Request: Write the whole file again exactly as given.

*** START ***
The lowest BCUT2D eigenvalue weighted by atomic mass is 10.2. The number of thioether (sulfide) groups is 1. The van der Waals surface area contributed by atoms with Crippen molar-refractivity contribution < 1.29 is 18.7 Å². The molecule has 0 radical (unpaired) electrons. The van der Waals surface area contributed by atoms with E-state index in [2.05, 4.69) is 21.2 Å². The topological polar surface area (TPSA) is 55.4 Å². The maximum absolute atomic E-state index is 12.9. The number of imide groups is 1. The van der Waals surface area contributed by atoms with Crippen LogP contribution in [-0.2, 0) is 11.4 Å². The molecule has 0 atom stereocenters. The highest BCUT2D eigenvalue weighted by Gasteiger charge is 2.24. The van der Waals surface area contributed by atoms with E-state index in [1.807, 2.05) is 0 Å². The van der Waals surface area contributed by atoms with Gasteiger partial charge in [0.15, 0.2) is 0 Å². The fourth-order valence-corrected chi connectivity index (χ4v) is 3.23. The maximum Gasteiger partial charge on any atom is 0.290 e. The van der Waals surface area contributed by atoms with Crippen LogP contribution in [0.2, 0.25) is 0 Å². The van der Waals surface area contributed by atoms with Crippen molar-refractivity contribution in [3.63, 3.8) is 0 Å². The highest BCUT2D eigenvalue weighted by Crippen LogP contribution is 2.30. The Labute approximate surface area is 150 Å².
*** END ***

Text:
The lowest BCUT2D eigenvalue weighted by atomic mass is 10.2. The number of thioether (sulfide) groups is 1. The van der Waals surface area contributed by atoms with Crippen molar-refractivity contribution < 1.29 is 18.7 Å². The molecule has 0 radical (unpaired) electrons. The van der Waals surface area contributed by atoms with E-state index in [2.05, 4.69) is 21.2 Å². The topological polar surface area (TPSA) is 55.4 Å². The maximum absolute atomic E-state index is 12.9. The number of imide groups is 1. The van der Waals surface area contributed by atoms with Crippen LogP contribution in [-0.2, 0) is 11.4 Å². The molecule has 0 atom stereocenters. The highest BCUT2D eigenvalue weighted by Gasteiger charge is 2.24. The van der Waals surface area contributed by atoms with E-state index in [1.807, 2.05) is 0 Å². The van der Waals surface area contributed by atoms with Gasteiger partial charge in [0.15, 0.2) is 0 Å². The fourth-order valence-corrected chi connectivity index (χ4v) is 3.23. The maximum Gasteiger partial charge on any atom is 0.290 e. The van der Waals surface area contributed by atoms with Crippen LogP contribution in [0.2, 0.25) is 0 Å². The van der Waals surface area contributed by atoms with Crippen molar-refractivity contribution in [3.63, 3.8) is 0 Å². The highest BCUT2D eigenvalue weighted by Crippen LogP contribution is 2.30. The Labute approximate surface area is 150 Å².